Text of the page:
How to save $10,000+ when you’re going off-grid
The beauty of going off-grid is no more power bills, but there are ways to save on the setup too.
Words: Nadene Hall
The average NZ household pays around $2200-$2300 for power annually, so skipping the grid connection for your new lifestyle block and generating your own power can look very enticing.
But the key to creating an efficient off-grid system is managing the biggest power suckers: cooking, heating your home and hot water, because:
• they use a lot of energy (around a third of your total power bill);
• they’re used for hours at a time;
• they’re mostly used when solar panels can’t recharge batteries (at night).
Ethan Simpson is an electrical engineer and co-founder of GridFree, which sells DIY off-grid kits.
“The biggest issue is heating. A lot of people don’t understand how much certain devices consume – they think they can run an electric heater for four hours in the evening, but that’s going to need a very expensive solar kit or they’re going to be constantly running out of power.”
The key to an economic off-grid setup is to use other options, such as gas or a woodburning stove. That one decision can save you $10,000-$20,000 off your costs.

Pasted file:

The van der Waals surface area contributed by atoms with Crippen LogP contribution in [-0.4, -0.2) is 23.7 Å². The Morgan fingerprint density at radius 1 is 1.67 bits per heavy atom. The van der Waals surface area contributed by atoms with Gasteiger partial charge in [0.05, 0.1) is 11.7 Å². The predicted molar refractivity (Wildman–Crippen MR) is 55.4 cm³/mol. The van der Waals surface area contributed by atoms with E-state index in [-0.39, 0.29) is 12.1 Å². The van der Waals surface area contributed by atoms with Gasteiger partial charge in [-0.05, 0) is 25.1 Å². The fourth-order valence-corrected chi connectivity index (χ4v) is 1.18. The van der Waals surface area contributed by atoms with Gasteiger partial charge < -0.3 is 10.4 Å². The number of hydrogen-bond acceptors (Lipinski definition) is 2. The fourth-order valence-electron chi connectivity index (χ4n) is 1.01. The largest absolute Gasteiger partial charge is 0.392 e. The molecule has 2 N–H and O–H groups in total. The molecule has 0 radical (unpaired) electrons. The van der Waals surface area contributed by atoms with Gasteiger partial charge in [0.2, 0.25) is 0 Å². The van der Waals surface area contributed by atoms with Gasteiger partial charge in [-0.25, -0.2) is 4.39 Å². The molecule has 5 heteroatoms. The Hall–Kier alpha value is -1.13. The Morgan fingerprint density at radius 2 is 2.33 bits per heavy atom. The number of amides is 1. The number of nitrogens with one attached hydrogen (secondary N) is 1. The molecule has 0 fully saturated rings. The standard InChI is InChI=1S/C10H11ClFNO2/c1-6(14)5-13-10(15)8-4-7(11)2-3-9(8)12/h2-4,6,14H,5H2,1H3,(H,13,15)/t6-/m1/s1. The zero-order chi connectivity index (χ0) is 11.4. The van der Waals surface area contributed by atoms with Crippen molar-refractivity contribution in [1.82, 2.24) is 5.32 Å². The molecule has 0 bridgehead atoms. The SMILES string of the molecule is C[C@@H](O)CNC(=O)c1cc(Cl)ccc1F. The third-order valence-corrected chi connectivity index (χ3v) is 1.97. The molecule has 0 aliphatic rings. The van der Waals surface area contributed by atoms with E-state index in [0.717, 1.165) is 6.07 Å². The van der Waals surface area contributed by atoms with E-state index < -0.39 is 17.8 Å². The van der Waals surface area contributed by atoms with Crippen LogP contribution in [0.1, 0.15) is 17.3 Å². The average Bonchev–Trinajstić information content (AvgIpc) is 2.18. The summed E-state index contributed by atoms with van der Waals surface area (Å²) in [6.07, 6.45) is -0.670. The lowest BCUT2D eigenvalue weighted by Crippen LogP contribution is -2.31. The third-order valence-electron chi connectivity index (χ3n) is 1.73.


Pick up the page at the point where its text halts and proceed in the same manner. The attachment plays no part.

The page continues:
“Installing it yourself, with the legal exception of 240V wiring, can also save you several thousand dollars in electrician bills.”
HOW MUCH POWER DO YOUR APPLIANCES USE?
Every appliance has a label that tells you how many watts it consumes while in use. For example, depending on the type:
• a 50-inch smart TV, around 75 watthours (W hours) while in use;
• a washing machine, 500-1500W hours per load (cold wash);
• fridges, 800-1000W hours per day.
If the current grid connection to your house has a smart meter, you can see how many watts you use per day – the average NZ household uses around 1300 watts or so an hour (6am-10pm) for a total of 22kWh per day.
However, those labels are an approximate measure. You can buy a power or energy meter to get an accurate reading for a particular appliance, especially one as power-hungry as a fridge. These are plugged into an outlet. The appliance is then plugged into it, and the meter tells you exactly how many watts it’s using.
“I’d say 90% of our customers run normal household appliances on our systems,” says Ethan. “Twenty years ago, a lot of people would use RV or boat appliances because they were more efficient, but these days there’s so much focus on energy efficiency in household appliances that most of the stuff you buy at a normal retailer is as efficient or more efficient.”